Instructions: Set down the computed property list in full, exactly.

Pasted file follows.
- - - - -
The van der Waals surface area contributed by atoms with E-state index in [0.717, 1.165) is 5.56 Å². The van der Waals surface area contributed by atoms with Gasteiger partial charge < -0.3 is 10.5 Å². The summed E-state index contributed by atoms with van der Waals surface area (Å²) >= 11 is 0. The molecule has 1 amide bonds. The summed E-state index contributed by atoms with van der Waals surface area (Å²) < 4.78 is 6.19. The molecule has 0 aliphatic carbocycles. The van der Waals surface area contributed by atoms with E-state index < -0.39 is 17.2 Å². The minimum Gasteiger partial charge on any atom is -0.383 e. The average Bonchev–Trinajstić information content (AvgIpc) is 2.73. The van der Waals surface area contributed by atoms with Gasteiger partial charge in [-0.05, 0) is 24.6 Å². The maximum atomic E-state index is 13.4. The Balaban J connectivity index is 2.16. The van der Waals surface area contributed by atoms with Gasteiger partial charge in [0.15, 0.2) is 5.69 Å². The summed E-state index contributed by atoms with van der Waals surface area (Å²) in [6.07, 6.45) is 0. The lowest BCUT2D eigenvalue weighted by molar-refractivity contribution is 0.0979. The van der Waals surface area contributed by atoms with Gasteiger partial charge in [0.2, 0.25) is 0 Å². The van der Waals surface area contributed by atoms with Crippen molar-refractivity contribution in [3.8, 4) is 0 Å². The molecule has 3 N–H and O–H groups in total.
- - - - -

The van der Waals surface area contributed by atoms with E-state index in [0.717, 1.165) is 5.56 Å². The van der Waals surface area contributed by atoms with Gasteiger partial charge < -0.3 is 10.5 Å². The summed E-state index contributed by atoms with van der Waals surface area (Å²) >= 11 is 0. The molecule has 1 amide bonds. The summed E-state index contributed by atoms with van der Waals surface area (Å²) < 4.78 is 6.19. The molecule has 0 aliphatic carbocycles. The van der Waals surface area contributed by atoms with E-state index < -0.39 is 17.2 Å². The minimum Gasteiger partial charge on any atom is -0.383 e. The average Bonchev–Trinajstić information content (AvgIpc) is 2.73. The van der Waals surface area contributed by atoms with Gasteiger partial charge in [-0.05, 0) is 24.6 Å². The maximum atomic E-state index is 13.4. The Balaban J connectivity index is 2.16. The van der Waals surface area contributed by atoms with Gasteiger partial charge in [0.15, 0.2) is 5.69 Å². The summed E-state index contributed by atoms with van der Waals surface area (Å²) in [6.07, 6.45) is 0. The lowest BCUT2D eigenvalue weighted by molar-refractivity contribution is 0.0979. The van der Waals surface area contributed by atoms with Gasteiger partial charge in [0.2, 0.25) is 0 Å². The van der Waals surface area contributed by atoms with Crippen molar-refractivity contribution in [3.8, 4) is 0 Å². The molecule has 3 N–H and O–H groups in total.